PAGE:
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Locomotivation...Cover by lostbooks Locomotivation...Cover by lostbooks
Thought I should include the cover of my previous post.

The digesting, defecating duck was the invention of Jacques de Vaucanson (1709-1782). It appears as a major character in Thomas Pynchon's novel, Mason and Dixon, and is mentioned in passing in William Gaddis' Agapē, Agape, where Gaddis is more concerned with Vaucanson's automation of the French silk industry, using punch cards to direct the looms. Jacquard, who refined the process, generally gets the credit, and is named as the great-grandfather of the computer, followed by Pascal, Liebniz and Babbage with his difference engine. Gaddis' real interest in Agapē, Agape is the player piano, which he sees as a turning point in culture, the beginning of Debord's Society of the Spectacle, perhaps - the beginning of authentic experience giving way to simulation and spectacle and mass mediocrity. The enTRAINment of the masses in the grand parade of lifeless packaging, the commodification of the world, and the redefinition of the human as passive consumer of whatever is shoveled its way - man as digesting, defecating automaton.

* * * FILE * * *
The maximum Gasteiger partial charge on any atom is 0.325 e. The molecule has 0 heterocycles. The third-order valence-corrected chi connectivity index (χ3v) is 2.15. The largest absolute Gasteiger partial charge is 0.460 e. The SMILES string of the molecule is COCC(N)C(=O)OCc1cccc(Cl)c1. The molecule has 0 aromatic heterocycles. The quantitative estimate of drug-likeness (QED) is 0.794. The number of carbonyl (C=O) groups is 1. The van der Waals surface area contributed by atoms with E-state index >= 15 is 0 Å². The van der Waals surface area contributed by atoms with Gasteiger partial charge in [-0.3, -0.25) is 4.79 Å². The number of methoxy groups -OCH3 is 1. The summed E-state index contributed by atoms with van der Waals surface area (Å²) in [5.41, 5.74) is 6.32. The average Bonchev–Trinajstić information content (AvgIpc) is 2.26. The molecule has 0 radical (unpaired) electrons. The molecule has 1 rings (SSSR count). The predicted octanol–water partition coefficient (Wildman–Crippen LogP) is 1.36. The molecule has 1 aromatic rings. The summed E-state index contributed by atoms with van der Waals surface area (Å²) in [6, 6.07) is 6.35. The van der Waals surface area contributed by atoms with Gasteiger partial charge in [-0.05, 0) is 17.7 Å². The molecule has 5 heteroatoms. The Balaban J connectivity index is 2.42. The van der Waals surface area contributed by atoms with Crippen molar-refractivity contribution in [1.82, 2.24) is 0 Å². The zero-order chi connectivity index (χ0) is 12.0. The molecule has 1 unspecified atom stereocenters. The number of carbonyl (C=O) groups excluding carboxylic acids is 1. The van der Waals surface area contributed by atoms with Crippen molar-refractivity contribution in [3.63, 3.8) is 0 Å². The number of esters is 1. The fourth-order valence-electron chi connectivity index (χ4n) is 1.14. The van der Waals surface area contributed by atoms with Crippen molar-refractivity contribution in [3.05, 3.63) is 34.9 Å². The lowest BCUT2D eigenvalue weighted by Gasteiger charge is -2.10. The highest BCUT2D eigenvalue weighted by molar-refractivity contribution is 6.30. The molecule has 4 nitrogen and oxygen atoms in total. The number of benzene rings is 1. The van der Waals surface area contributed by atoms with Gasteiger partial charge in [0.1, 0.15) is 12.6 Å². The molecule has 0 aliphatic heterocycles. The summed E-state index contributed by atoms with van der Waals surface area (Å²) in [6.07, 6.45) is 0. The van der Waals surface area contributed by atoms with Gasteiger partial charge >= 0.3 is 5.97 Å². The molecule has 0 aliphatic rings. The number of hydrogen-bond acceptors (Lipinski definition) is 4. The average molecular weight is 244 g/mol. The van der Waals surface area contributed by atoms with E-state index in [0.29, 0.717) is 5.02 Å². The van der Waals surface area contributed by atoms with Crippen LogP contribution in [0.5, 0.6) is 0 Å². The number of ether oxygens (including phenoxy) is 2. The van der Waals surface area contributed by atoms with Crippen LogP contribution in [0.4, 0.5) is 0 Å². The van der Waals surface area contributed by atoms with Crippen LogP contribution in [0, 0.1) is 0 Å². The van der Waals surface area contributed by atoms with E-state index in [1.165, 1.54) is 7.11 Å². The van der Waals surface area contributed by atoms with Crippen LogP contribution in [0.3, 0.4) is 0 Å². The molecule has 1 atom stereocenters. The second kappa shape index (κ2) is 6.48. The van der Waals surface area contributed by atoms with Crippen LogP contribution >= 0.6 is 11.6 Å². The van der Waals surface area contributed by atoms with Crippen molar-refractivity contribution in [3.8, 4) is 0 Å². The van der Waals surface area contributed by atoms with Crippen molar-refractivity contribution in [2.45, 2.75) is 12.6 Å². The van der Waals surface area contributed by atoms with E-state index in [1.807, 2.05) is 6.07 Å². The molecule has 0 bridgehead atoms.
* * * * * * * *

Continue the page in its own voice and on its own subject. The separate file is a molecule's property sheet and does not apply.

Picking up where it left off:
The train, on the other hand, was a satirical drawing from an early railroad journal, mocking the then-current competition among locomotive designers, to create the most absurdly complex gearing that could still be made to function. Technology, carried away by its own momentum, producing monstrosities which demand our diligent service, creating more problems than they solve, and so demanding more extreme technological fixes - and so on, ad infinitum.

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